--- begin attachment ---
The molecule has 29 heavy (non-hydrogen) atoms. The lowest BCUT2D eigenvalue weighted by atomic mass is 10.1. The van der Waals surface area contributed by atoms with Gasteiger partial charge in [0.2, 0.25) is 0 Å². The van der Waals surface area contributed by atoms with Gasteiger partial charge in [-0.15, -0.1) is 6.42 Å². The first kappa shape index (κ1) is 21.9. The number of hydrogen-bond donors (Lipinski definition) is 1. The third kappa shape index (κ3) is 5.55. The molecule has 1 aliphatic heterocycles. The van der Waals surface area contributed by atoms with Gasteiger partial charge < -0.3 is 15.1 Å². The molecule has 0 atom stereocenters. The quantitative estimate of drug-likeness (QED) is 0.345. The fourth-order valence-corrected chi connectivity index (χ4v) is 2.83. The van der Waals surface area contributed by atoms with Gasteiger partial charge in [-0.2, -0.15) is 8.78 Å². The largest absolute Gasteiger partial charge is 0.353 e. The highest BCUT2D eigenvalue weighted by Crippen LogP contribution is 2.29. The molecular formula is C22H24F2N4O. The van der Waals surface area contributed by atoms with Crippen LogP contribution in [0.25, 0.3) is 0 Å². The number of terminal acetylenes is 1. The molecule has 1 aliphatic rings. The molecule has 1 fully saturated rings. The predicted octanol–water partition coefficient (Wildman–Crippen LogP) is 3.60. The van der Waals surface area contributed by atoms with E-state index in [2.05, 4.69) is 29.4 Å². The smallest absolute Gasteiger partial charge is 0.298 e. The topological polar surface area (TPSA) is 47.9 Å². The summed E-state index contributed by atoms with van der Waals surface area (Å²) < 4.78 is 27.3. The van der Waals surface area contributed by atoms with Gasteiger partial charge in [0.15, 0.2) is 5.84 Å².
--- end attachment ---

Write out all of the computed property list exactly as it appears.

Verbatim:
The molecule has 29 heavy (non-hydrogen) atoms. The lowest BCUT2D eigenvalue weighted by atomic mass is 10.1. The van der Waals surface area contributed by atoms with Gasteiger partial charge in [0.2, 0.25) is 0 Å². The van der Waals surface area contributed by atoms with Gasteiger partial charge in [-0.15, -0.1) is 6.42 Å². The first kappa shape index (κ1) is 21.9. The number of hydrogen-bond donors (Lipinski definition) is 1. The third kappa shape index (κ3) is 5.55. The molecule has 1 aliphatic heterocycles. The van der Waals surface area contributed by atoms with Gasteiger partial charge < -0.3 is 15.1 Å². The molecule has 0 atom stereocenters. The quantitative estimate of drug-likeness (QED) is 0.345. The fourth-order valence-corrected chi connectivity index (χ4v) is 2.83. The van der Waals surface area contributed by atoms with Gasteiger partial charge in [-0.2, -0.15) is 8.78 Å². The largest absolute Gasteiger partial charge is 0.353 e. The highest BCUT2D eigenvalue weighted by Crippen LogP contribution is 2.29. The molecular formula is C22H24F2N4O. The van der Waals surface area contributed by atoms with Crippen LogP contribution in [0.25, 0.3) is 0 Å². The number of terminal acetylenes is 1. The molecule has 1 aliphatic rings. The molecule has 1 fully saturated rings. The predicted octanol–water partition coefficient (Wildman–Crippen LogP) is 3.60. The van der Waals surface area contributed by atoms with E-state index in [2.05, 4.69) is 29.4 Å². The smallest absolute Gasteiger partial charge is 0.298 e. The topological polar surface area (TPSA) is 47.9 Å². The summed E-state index contributed by atoms with van der Waals surface area (Å²) < 4.78 is 27.3. The van der Waals surface area contributed by atoms with Gasteiger partial charge in [0.15, 0.2) is 5.84 Å².